Sunday, August 29, 2010

Lighting Your Studio

Lighting is a very essential part of a studio and not to be ignored. The different types of lighting along with basic examples of each is given below. Consider these options as you study your studio or work area and think about whether your lighting is adequate or whether simple changes in lighting could make a big difference.

Very generally speaking, there is direct and indirect or reflective lighting. The example above is reflective lighting. The light from either outside or inside is reflected in the mirror and the glass jars. Direct light is shown below as light coming directly into the room through the window.

1. Ambient Lighting. This is the overall lighting that illuminates the room. A perfect example of this is the ceiling fixture such as a chandelier or even the ceiling fan shown below. It alone can make a room very bland and uninteresting.

2. Task Lighting. Task lighting illuminates specific areas for tasks you are working on. It is especially important in a studio. Examples of task lighting could be the light on your sewing machine or iron, under counter lighting, reading lamps, Ott lights, track lights or spotlights. Examples shown below include the fluorescent fixtures I have in my studio above my work areas as well as the floor lamp next to my chair where I often bead or read in the early morning hours.
3. Accent Lighting. This serves a more decorative purpose, often highlighting something to draw ones attention to an item, group of items or to an area. Examples would be up lights, picture lights (the small lights that are made to go over a painting), or even pendant lights. The swing arm light below can be either task lighting or accent lighting and I sometimes use it for both. I am showing it here highlighting my jewelry display. At times, however, I will swing this light around and use it as a task light over my stained glass grinder.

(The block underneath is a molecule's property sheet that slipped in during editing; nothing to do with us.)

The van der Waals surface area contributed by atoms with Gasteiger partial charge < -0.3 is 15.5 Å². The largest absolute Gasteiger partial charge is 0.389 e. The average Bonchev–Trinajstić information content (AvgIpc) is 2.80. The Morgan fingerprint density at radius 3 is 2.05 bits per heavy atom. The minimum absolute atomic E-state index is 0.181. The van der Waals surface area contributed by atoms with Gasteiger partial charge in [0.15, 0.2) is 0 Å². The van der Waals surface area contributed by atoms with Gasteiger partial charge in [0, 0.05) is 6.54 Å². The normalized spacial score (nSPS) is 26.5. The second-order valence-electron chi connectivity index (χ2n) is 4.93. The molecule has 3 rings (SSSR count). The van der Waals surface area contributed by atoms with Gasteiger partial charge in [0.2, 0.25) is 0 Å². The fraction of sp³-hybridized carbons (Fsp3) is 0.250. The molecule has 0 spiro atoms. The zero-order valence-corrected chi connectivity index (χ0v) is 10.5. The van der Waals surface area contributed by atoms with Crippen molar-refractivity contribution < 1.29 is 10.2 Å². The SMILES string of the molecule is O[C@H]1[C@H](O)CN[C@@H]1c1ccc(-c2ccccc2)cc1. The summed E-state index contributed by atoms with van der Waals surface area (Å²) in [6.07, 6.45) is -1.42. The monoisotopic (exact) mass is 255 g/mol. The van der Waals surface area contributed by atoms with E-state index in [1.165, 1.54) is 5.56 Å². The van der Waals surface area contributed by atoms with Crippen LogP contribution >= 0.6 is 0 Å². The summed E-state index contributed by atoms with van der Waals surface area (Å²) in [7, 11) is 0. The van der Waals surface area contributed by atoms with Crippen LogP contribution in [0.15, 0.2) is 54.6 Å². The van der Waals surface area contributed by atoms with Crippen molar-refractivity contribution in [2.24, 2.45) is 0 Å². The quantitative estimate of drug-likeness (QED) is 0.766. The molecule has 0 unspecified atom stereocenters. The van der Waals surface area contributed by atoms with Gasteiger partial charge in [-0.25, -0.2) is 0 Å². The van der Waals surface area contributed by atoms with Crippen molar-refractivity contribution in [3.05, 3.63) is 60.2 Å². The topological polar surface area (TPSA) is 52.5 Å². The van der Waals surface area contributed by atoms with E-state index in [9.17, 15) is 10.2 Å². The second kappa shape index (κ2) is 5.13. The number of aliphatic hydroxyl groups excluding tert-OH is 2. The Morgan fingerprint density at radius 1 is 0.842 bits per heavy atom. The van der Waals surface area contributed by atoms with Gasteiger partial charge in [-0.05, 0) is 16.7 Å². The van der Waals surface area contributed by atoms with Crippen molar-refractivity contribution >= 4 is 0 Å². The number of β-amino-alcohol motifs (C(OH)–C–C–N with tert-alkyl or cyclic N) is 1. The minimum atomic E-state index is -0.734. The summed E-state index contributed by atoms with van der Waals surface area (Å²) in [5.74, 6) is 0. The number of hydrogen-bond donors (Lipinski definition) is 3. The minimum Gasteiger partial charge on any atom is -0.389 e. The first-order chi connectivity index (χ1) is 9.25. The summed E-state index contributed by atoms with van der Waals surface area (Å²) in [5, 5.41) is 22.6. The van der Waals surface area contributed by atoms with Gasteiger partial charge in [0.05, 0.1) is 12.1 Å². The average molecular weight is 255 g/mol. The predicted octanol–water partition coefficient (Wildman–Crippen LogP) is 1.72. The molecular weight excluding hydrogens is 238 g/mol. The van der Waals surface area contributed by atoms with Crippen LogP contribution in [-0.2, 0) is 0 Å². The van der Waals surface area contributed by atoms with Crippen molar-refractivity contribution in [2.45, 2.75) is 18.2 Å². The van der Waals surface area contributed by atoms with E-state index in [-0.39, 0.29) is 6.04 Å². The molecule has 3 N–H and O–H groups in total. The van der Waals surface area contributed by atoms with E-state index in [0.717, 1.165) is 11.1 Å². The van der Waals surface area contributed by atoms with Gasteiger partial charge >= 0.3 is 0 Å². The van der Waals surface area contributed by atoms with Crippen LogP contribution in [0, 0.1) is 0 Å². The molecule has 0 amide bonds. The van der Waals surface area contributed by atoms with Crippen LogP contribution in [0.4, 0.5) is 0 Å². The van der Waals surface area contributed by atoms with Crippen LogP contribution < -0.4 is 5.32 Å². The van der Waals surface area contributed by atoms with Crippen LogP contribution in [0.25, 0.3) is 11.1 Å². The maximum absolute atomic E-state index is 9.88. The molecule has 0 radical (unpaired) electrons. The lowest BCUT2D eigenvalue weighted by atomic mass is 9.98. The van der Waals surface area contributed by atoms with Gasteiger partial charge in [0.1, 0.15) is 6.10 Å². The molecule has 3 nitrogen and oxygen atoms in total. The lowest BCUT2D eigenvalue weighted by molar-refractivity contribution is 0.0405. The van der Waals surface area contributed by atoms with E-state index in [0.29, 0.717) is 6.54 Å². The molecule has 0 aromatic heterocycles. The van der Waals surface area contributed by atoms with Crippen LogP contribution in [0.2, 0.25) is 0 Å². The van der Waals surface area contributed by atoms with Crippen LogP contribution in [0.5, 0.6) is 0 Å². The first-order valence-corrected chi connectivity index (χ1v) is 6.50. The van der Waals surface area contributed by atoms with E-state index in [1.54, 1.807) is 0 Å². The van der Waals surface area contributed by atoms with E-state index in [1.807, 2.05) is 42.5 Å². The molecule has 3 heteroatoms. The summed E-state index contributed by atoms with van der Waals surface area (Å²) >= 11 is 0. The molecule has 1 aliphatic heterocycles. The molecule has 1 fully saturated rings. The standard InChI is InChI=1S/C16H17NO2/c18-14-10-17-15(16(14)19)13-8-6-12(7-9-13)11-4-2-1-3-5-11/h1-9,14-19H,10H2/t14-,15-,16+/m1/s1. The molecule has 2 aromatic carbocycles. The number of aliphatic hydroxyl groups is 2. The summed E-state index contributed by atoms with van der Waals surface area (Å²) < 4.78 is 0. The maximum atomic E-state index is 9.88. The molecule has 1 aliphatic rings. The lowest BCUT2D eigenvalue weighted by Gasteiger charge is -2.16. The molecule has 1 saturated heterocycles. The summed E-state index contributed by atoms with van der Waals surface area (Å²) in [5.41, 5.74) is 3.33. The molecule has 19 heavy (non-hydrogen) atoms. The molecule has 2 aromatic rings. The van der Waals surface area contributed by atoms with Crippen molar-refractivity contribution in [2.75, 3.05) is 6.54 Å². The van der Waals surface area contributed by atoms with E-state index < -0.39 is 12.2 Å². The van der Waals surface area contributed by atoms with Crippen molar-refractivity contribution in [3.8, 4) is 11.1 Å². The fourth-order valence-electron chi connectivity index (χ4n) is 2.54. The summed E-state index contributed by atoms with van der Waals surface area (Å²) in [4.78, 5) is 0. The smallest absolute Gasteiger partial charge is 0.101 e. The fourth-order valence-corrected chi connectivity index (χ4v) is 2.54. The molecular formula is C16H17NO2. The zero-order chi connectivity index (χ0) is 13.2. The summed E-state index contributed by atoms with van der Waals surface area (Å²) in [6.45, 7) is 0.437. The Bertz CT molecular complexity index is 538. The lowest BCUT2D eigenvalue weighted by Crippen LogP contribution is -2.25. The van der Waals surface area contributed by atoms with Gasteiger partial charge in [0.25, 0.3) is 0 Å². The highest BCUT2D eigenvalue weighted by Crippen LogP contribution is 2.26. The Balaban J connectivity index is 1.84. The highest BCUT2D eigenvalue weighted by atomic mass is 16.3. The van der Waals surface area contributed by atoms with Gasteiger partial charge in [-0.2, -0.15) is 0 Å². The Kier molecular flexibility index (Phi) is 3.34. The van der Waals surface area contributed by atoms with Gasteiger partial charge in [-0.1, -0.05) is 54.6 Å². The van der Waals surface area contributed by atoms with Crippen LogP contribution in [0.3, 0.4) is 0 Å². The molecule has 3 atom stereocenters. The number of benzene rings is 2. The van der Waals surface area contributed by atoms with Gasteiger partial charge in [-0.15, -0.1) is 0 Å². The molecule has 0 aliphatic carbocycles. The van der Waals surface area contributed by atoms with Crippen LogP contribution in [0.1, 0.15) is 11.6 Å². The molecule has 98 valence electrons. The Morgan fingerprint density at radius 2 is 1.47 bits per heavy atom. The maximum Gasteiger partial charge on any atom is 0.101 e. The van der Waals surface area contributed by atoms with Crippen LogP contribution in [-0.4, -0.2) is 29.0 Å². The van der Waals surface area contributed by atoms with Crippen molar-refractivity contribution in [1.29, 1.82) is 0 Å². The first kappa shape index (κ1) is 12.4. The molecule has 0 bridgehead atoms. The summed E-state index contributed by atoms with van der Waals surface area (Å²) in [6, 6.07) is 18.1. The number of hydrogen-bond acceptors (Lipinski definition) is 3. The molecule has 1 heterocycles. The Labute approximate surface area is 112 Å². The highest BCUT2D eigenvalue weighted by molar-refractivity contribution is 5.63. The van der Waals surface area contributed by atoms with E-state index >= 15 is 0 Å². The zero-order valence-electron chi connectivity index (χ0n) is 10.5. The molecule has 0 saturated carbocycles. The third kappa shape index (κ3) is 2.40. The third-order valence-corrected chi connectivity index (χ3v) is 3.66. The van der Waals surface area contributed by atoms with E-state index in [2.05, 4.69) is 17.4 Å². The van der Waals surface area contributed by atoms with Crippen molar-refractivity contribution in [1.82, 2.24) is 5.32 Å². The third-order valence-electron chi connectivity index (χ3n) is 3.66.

4. Decorative Lighting. This would be differ from Accent lighting in that it does not serve to highlight anything in particular, but rather adds to the ambiance of the room. It is generally softer lighting and includes for example candles, the fireplace, low intensity lamps, small strings of lights like Christmas lights or rope lighting. At one time lanterns like the one below could be considered ambient lighting (or even task lighting in log cabin days), but now that they are not normally used in a functional manner and flames are kept lower more like a candle, they are more decorative.
Another examples shown below is the stained glass house with a 25w bulb...

The candles on my table...
and even the small, low wattage lamp in my studio...

Obviously the task and ambient lighting are most important in the studio, but often to give your room a little more warmth or personality, you may want to include accent, ambient or even decorative lighting.

Finally, there are different types of bulbs. Very basically:
  • Incandescent bulbs produce heat and use a lot of electricity, but provide good lighting;
  • Halogen bulbs are generally bright, low wattage bulbs and energy efficient, but may have a high heat output;
  • Fluorescent bulbs are energy efficient, but turning them on and off often can shorten the life of the bulb. They come in warm (yellow) or cool (blue) shades. I use one of each in my fixture for a more natural lighting.
And don't forget natural lighting which comes from outside. The source of natural light can be a skylight, doorway, windows or even an adjoining room.
If you are unsure of the lighting you need in your space, talk to an expert at a lighting supply store. They will be more than happy to help you and may offer some great ideas you had not considered before. Take your 'floor plan' (see previous post) with you for a clear and instant look at what you have to work with and to help in your discussions of areas that may have specific lighting needs.

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